Democrats and Republicans alike agree that our current health care system is broken and must be fixed. The health care reform law, however, fails to improve the quality of care or address the skyrocketing cost of care. Increasing health care costs lead to higher premiums -- you may even have noticed your health care premiums increasing over the last several years. Even with the law on the books, the nonpartisan Congressional Budget Office predicts that premiums will continue to rise. The law includes harmful provisions like the Medical Device Tax that will send jobs like those found at Cook Medical in Canton and Thermo Fisher Scientific in Rockford overseas. It establishes the Independent Payment Advisory Board, a panel of unelected, unaccountable bureaucrats that will be between doctors and Medicare beneficiaries -- including seniors enrolled in Medicare today -- and threaten seniors' access to quality health care. Furthermore, the law is now estimated to cost taxpayers $1.8 trillion over the next 10 years -- nearly twice its original cost. My opponent has said we should simply move on. I disagree. Some folks say we should use the law as a starting block -- a $1.8 trillion starting block. They argue that we should strip only the harmful provisions and go from there. I disagree. Reform isn't good reform if it doesn't decrease the cost of care or improve the quality of care; if it costs you more, and costs hardworking Americans their jobs. We should repeal the law in full, and replace it with bipartisan reform that addresses the cost issue and makes it easier to access affordable, quality care. We cannot simply repeal and be done with it. Our work doesn't stop once we take this law off the books. I'd fight to ensure that folks with preexisting conditions can find affordable coverage, and that young adults under the age of 26 can stay on their parents' insurance. I'd also fight to guarantee that we leave out harmful policies like the Independent Payment Advisory Board and job-killing provisions like penalties on small businesses and the Medical Device Tax. We need to ensure that seniors of today and those of tomorrow have access to Medicare, and that they and their families remain in control of health care decisions. I'm not willing to bury my head in the sand and allow Medicare to go bankrupt. I hope that our friends on the other side of the aisle will sit down and talk about solutions, rather than just use the issue to demagogue and score political points. We have several solutions on the table to improve our health care system. I introduced the Charity Care Tax Deduction Act, which would provide a tax deduction to physicians who administer charity care. I've fought for the Health Flexible Spending Arrangements Improvement Act, a bill that passed the House and would allow 35 million Americans to save unused money in their flexible spending accounts for future use on unexpected medical costs. I introduced the Enhanced Veteran Health Care Experience Act in an effort to allow veterans convenient access to care from their own doctors in their own hometowns. I also believe we need to enable folks to purchase insurance across state lines, and seriously tackle tort reform, addressing the out-of-control malpractice insurance costs that are driving doctors away from the medical field. We have solutions, and I'm confident we can get something done in the next Congress, but we need to sit down, set party aside, and advance reform that lowers costs for all Americans. Bobby Schilling, R-Colona, represents the 17th Congressional District.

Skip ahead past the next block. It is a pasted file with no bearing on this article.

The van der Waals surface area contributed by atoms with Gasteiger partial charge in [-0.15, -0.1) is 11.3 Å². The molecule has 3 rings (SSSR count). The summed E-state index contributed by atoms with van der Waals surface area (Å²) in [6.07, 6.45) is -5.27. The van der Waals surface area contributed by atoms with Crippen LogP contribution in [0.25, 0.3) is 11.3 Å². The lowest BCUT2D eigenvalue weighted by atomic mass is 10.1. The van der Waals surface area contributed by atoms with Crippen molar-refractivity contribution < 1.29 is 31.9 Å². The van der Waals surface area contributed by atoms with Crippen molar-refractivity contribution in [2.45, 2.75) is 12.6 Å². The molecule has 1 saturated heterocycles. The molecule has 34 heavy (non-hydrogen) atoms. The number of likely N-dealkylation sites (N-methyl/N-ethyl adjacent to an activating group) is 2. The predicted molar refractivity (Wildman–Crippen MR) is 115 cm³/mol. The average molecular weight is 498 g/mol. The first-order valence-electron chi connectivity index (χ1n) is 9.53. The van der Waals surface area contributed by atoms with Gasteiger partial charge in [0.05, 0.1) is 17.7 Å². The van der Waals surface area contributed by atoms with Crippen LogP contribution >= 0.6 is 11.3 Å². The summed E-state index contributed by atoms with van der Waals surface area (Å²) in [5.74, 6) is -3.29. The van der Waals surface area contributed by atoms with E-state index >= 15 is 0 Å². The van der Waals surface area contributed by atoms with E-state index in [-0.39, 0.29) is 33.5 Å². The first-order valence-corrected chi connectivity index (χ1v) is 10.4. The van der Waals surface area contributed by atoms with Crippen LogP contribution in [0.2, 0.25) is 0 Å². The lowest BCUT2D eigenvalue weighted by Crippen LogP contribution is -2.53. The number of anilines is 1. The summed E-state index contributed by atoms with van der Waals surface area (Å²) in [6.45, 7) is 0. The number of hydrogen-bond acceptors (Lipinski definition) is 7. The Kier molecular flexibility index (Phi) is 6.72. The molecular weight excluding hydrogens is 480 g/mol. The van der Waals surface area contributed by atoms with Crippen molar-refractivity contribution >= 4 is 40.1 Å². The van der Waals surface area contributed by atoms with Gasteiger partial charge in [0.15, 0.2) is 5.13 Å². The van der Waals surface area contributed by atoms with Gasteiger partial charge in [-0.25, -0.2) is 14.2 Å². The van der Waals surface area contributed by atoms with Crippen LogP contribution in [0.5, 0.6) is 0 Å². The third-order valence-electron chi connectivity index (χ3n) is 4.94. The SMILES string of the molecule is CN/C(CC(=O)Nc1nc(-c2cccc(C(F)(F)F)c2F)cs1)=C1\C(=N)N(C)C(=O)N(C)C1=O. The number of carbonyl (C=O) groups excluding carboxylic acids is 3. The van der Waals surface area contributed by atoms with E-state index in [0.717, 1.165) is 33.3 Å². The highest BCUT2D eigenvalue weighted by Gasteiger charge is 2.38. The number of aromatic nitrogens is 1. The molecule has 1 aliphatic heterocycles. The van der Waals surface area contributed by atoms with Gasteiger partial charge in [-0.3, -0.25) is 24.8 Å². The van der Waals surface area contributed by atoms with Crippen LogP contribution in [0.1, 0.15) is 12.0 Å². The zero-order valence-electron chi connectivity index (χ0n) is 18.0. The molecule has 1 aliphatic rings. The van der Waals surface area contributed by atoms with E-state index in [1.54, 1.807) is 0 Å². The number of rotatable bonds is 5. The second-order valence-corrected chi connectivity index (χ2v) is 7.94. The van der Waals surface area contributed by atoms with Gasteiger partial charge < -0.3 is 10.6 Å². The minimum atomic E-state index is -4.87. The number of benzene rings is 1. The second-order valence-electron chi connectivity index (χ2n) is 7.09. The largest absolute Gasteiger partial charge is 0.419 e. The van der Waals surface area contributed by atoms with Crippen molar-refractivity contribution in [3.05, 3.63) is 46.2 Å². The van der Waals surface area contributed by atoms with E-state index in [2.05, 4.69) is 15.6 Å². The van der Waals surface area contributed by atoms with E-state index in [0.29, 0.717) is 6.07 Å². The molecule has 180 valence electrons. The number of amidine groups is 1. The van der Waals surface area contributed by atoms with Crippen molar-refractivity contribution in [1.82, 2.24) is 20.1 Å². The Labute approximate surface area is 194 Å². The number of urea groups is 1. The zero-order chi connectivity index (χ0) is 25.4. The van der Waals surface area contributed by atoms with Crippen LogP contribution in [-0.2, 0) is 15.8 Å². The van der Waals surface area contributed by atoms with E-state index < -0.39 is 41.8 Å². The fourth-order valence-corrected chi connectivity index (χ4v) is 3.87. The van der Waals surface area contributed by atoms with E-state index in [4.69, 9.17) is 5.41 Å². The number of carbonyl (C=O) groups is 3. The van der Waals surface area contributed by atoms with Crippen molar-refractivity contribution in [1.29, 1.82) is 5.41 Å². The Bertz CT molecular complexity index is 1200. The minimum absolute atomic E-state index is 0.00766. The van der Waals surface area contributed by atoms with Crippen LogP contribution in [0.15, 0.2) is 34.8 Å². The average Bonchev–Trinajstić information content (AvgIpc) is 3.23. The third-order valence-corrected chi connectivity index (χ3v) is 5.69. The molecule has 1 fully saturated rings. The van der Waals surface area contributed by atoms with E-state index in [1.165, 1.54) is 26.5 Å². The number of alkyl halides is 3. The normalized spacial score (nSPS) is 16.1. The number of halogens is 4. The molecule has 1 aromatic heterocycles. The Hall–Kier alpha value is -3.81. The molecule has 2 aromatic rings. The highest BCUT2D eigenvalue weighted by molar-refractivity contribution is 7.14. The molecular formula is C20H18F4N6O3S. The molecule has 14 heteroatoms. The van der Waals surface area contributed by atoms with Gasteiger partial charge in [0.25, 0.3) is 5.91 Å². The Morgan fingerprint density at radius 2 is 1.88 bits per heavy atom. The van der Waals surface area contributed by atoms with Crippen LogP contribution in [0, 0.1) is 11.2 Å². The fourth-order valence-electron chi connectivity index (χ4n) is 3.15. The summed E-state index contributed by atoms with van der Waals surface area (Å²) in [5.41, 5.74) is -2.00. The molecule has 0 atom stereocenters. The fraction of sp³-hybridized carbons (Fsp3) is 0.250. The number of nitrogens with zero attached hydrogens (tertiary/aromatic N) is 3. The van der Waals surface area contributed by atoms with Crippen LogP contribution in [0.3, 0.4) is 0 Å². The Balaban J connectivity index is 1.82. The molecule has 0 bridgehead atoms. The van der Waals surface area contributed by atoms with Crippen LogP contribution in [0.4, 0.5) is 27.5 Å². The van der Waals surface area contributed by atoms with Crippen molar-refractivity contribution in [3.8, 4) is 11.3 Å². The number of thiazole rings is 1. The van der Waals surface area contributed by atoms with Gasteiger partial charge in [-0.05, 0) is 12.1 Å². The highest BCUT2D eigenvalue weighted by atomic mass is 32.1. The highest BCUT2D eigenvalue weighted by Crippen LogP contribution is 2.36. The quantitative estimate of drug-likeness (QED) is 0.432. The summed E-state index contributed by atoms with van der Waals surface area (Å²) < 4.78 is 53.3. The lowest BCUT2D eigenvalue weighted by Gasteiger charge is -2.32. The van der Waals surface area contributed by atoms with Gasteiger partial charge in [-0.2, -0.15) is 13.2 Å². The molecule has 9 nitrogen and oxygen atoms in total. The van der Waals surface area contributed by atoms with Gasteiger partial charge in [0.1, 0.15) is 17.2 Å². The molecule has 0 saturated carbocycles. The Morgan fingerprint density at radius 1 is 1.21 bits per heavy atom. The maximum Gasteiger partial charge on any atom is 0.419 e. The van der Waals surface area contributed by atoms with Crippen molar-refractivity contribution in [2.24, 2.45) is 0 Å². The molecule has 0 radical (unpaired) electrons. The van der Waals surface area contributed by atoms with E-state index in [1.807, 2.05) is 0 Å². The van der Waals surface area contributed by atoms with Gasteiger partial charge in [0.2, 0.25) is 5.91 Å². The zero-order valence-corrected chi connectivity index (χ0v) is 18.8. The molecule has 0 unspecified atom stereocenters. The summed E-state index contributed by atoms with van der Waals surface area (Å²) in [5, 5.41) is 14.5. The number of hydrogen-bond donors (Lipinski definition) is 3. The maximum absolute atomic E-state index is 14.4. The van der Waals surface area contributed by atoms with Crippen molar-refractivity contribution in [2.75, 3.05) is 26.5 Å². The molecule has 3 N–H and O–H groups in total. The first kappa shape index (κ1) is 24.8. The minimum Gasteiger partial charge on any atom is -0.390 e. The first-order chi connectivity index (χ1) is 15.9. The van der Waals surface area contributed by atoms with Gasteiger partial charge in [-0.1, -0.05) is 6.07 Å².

Today is Thursday, Dec. 5, the 339th day of 2013. There are 26 days left in the year. 1863 -- 150 years ago: A new passenger car has been placed on the Coal Valley railroad, and R.R. Cable is running the trains at present. 1888 -- 125 years ago: The Rev. G.W. Gue preached a convincing sermon on the need of a new First Methodist Church in Rock Island 1913 -- 100 years ago: Dr. W.S. Marquis preached his farewell sermon at Broadway Presbyterian Church to the combined congregations from First Methodist, First Baptist, United Presbyterian and South Park Presbyterian churches. 1938 -- 75 years ago: Rock Island's mayor is seeking to enforce the rules governing PWA projects in the city which state that local men are to be hired for the work. 1963 -- 50 years ago: The Argus Santa Claus requests that the names of needy Rock Island boys and girls through 12 years of age be registered by parents or guardians from 10 a.m. to 4 p.m. on Dec. 11or Dec. 14. 1988 -- 25 years ago: Alcoa and its employee union have reached tentative agreement on a 43-month labor contract covering about 7,500 workers at six plants, including 1,900 employees at Alcoa's Davenport Works, company and union officials said today.